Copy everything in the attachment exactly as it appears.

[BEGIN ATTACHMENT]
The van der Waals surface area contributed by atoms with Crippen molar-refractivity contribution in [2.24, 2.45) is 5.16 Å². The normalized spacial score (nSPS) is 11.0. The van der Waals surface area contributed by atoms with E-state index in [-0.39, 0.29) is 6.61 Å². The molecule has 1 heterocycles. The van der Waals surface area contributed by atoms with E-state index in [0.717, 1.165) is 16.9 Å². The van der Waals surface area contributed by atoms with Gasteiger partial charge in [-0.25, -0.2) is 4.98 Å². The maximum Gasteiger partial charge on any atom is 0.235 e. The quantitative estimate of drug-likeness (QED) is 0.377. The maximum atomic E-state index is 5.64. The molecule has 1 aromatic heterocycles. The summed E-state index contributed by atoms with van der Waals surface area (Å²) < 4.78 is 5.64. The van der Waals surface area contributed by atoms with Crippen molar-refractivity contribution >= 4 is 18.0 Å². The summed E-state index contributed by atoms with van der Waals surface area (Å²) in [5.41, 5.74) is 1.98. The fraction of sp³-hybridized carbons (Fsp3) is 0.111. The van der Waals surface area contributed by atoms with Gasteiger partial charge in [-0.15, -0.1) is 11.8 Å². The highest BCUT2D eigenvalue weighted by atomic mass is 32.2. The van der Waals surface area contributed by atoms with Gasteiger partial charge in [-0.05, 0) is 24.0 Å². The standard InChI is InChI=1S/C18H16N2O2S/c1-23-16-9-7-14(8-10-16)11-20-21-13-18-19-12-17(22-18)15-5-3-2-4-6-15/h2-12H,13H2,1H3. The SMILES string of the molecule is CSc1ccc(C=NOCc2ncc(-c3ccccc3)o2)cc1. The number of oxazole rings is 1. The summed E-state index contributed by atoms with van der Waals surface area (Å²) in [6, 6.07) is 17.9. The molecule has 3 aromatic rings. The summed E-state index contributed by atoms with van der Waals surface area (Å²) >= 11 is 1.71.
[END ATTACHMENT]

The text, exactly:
The van der Waals surface area contributed by atoms with Crippen molar-refractivity contribution in [2.24, 2.45) is 5.16 Å². The normalized spacial score (nSPS) is 11.0. The van der Waals surface area contributed by atoms with E-state index in [-0.39, 0.29) is 6.61 Å². The molecule has 1 heterocycles. The van der Waals surface area contributed by atoms with E-state index in [0.717, 1.165) is 16.9 Å². The van der Waals surface area contributed by atoms with Gasteiger partial charge in [-0.25, -0.2) is 4.98 Å². The maximum Gasteiger partial charge on any atom is 0.235 e. The quantitative estimate of drug-likeness (QED) is 0.377. The maximum atomic E-state index is 5.64. The molecule has 1 aromatic heterocycles. The summed E-state index contributed by atoms with van der Waals surface area (Å²) < 4.78 is 5.64. The van der Waals surface area contributed by atoms with Crippen molar-refractivity contribution >= 4 is 18.0 Å². The summed E-state index contributed by atoms with van der Waals surface area (Å²) in [5.41, 5.74) is 1.98. The fraction of sp³-hybridized carbons (Fsp3) is 0.111. The van der Waals surface area contributed by atoms with Gasteiger partial charge in [-0.15, -0.1) is 11.8 Å². The highest BCUT2D eigenvalue weighted by atomic mass is 32.2. The van der Waals surface area contributed by atoms with Gasteiger partial charge in [-0.05, 0) is 24.0 Å². The standard InChI is InChI=1S/C18H16N2O2S/c1-23-16-9-7-14(8-10-16)11-20-21-13-18-19-12-17(22-18)15-5-3-2-4-6-15/h2-12H,13H2,1H3. The SMILES string of the molecule is CSc1ccc(C=NOCc2ncc(-c3ccccc3)o2)cc1. The number of oxazole rings is 1. The summed E-state index contributed by atoms with van der Waals surface area (Å²) in [6, 6.07) is 17.9. The molecule has 3 aromatic rings. The summed E-state index contributed by atoms with van der Waals surface area (Å²) >= 11 is 1.71.